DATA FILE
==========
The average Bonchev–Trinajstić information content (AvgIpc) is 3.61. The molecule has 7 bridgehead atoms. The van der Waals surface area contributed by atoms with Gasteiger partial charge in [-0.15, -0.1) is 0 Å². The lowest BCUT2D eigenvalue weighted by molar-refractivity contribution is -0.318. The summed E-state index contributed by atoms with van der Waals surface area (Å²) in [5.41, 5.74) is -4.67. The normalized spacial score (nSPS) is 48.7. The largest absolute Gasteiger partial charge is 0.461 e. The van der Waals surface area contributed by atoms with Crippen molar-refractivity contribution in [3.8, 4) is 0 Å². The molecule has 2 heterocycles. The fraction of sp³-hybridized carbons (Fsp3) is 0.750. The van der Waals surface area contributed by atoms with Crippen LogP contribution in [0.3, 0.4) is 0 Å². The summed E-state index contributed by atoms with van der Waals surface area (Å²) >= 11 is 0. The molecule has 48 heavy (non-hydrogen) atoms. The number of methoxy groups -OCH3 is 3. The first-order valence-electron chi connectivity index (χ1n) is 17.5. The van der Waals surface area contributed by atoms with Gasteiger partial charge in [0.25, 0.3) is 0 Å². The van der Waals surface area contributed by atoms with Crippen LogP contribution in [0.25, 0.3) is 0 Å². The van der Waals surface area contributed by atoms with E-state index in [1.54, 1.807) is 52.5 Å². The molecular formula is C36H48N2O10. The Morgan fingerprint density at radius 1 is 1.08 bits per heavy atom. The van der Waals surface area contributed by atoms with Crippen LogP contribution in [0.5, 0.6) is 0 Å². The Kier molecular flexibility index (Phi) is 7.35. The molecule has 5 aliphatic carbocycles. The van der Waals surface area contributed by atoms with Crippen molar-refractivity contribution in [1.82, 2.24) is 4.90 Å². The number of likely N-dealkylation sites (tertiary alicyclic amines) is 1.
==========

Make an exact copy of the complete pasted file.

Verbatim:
The average Bonchev–Trinajstić information content (AvgIpc) is 3.61. The molecule has 7 bridgehead atoms. The van der Waals surface area contributed by atoms with Gasteiger partial charge in [-0.15, -0.1) is 0 Å². The lowest BCUT2D eigenvalue weighted by molar-refractivity contribution is -0.318. The summed E-state index contributed by atoms with van der Waals surface area (Å²) in [5.41, 5.74) is -4.67. The normalized spacial score (nSPS) is 48.7. The largest absolute Gasteiger partial charge is 0.461 e. The van der Waals surface area contributed by atoms with Crippen molar-refractivity contribution in [3.8, 4) is 0 Å². The molecule has 2 heterocycles. The fraction of sp³-hybridized carbons (Fsp3) is 0.750. The van der Waals surface area contributed by atoms with Crippen LogP contribution in [0.3, 0.4) is 0 Å². The summed E-state index contributed by atoms with van der Waals surface area (Å²) >= 11 is 0. The molecule has 48 heavy (non-hydrogen) atoms. The number of methoxy groups -OCH3 is 3. The first-order valence-electron chi connectivity index (χ1n) is 17.5. The van der Waals surface area contributed by atoms with Gasteiger partial charge in [0.25, 0.3) is 0 Å². The van der Waals surface area contributed by atoms with Crippen LogP contribution in [0.25, 0.3) is 0 Å². The van der Waals surface area contributed by atoms with E-state index in [1.54, 1.807) is 52.5 Å². The molecular formula is C36H48N2O10. The Morgan fingerprint density at radius 1 is 1.08 bits per heavy atom. The van der Waals surface area contributed by atoms with Crippen LogP contribution in [0.5, 0.6) is 0 Å². The Kier molecular flexibility index (Phi) is 7.35. The molecule has 5 aliphatic carbocycles. The van der Waals surface area contributed by atoms with Crippen molar-refractivity contribution in [1.82, 2.24) is 4.90 Å². The number of likely N-dealkylation sites (tertiary alicyclic amines) is 1.